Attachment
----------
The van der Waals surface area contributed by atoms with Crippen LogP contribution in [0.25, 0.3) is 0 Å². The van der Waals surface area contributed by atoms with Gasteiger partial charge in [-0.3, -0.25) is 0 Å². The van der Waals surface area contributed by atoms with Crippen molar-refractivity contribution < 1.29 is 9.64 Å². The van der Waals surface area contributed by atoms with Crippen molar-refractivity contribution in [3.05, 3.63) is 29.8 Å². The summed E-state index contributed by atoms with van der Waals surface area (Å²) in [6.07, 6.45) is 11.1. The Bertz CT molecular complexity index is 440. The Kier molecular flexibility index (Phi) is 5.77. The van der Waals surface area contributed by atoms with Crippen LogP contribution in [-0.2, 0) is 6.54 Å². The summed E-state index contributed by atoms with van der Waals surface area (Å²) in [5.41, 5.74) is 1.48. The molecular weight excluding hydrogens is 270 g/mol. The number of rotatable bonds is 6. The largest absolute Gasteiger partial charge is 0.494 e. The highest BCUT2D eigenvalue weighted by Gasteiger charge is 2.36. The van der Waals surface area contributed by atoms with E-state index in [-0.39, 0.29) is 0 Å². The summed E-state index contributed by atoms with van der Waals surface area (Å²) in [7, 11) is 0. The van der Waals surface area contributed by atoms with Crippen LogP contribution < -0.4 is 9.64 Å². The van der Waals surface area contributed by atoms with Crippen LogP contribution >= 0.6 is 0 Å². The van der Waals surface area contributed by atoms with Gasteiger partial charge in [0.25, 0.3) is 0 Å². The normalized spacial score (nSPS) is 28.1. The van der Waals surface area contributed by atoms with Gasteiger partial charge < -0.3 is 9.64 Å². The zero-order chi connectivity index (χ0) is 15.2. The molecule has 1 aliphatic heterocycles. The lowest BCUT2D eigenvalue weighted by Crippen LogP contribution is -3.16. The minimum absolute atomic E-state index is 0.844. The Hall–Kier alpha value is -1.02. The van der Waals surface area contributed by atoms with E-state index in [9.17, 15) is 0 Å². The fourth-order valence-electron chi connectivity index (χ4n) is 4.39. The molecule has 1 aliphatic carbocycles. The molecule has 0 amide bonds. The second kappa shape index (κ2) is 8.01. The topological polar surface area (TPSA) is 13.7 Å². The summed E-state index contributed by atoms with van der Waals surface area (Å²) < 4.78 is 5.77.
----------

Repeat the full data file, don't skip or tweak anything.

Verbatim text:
The van der Waals surface area contributed by atoms with Crippen LogP contribution in [0.25, 0.3) is 0 Å². The van der Waals surface area contributed by atoms with Gasteiger partial charge in [-0.3, -0.25) is 0 Å². The van der Waals surface area contributed by atoms with Crippen molar-refractivity contribution < 1.29 is 9.64 Å². The van der Waals surface area contributed by atoms with Crippen molar-refractivity contribution in [3.05, 3.63) is 29.8 Å². The summed E-state index contributed by atoms with van der Waals surface area (Å²) in [6.07, 6.45) is 11.1. The Bertz CT molecular complexity index is 440. The Kier molecular flexibility index (Phi) is 5.77. The van der Waals surface area contributed by atoms with Crippen LogP contribution in [-0.2, 0) is 6.54 Å². The summed E-state index contributed by atoms with van der Waals surface area (Å²) in [5.41, 5.74) is 1.48. The molecular weight excluding hydrogens is 270 g/mol. The number of rotatable bonds is 6. The largest absolute Gasteiger partial charge is 0.494 e. The highest BCUT2D eigenvalue weighted by Gasteiger charge is 2.36. The van der Waals surface area contributed by atoms with E-state index in [-0.39, 0.29) is 0 Å². The summed E-state index contributed by atoms with van der Waals surface area (Å²) in [7, 11) is 0. The van der Waals surface area contributed by atoms with Crippen LogP contribution < -0.4 is 9.64 Å². The van der Waals surface area contributed by atoms with Crippen LogP contribution >= 0.6 is 0 Å². The van der Waals surface area contributed by atoms with Gasteiger partial charge in [0.25, 0.3) is 0 Å². The normalized spacial score (nSPS) is 28.1. The van der Waals surface area contributed by atoms with Gasteiger partial charge < -0.3 is 9.64 Å². The zero-order chi connectivity index (χ0) is 15.2. The molecule has 1 aliphatic heterocycles. The lowest BCUT2D eigenvalue weighted by Crippen LogP contribution is -3.16. The minimum absolute atomic E-state index is 0.844. The Hall–Kier alpha value is -1.02. The van der Waals surface area contributed by atoms with E-state index in [9.17, 15) is 0 Å². The fourth-order valence-electron chi connectivity index (χ4n) is 4.39. The molecule has 1 aliphatic carbocycles. The molecule has 0 amide bonds. The second kappa shape index (κ2) is 8.01. The topological polar surface area (TPSA) is 13.7 Å². The summed E-state index contributed by atoms with van der Waals surface area (Å²) < 4.78 is 5.77.